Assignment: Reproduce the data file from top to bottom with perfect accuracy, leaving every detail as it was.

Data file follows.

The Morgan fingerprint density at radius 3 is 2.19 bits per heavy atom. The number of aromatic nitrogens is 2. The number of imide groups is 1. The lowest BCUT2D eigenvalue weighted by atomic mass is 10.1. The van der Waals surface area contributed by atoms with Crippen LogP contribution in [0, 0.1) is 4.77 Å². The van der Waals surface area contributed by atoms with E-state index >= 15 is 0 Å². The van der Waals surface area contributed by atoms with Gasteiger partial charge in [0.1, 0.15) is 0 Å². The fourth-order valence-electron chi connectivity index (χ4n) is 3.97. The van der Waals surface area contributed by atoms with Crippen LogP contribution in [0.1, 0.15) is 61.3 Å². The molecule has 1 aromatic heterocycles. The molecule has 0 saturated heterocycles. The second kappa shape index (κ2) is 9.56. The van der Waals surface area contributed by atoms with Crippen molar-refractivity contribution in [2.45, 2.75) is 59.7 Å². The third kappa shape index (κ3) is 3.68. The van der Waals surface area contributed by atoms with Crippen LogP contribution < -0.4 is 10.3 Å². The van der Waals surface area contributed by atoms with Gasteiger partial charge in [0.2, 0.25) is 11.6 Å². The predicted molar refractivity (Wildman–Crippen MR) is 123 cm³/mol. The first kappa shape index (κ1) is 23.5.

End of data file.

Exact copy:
The Morgan fingerprint density at radius 3 is 2.19 bits per heavy atom. The number of aromatic nitrogens is 2. The number of imide groups is 1. The lowest BCUT2D eigenvalue weighted by atomic mass is 10.1. The van der Waals surface area contributed by atoms with Crippen LogP contribution in [0, 0.1) is 4.77 Å². The van der Waals surface area contributed by atoms with E-state index >= 15 is 0 Å². The van der Waals surface area contributed by atoms with Gasteiger partial charge in [0.1, 0.15) is 0 Å². The fourth-order valence-electron chi connectivity index (χ4n) is 3.97. The van der Waals surface area contributed by atoms with Crippen LogP contribution in [0.1, 0.15) is 61.3 Å². The molecule has 1 aromatic heterocycles. The molecule has 0 saturated heterocycles. The second kappa shape index (κ2) is 9.56. The van der Waals surface area contributed by atoms with Crippen molar-refractivity contribution in [2.45, 2.75) is 59.7 Å². The third kappa shape index (κ3) is 3.68. The van der Waals surface area contributed by atoms with Crippen LogP contribution < -0.4 is 10.3 Å². The van der Waals surface area contributed by atoms with Gasteiger partial charge in [0.2, 0.25) is 11.6 Å². The predicted molar refractivity (Wildman–Crippen MR) is 123 cm³/mol. The first kappa shape index (κ1) is 23.5.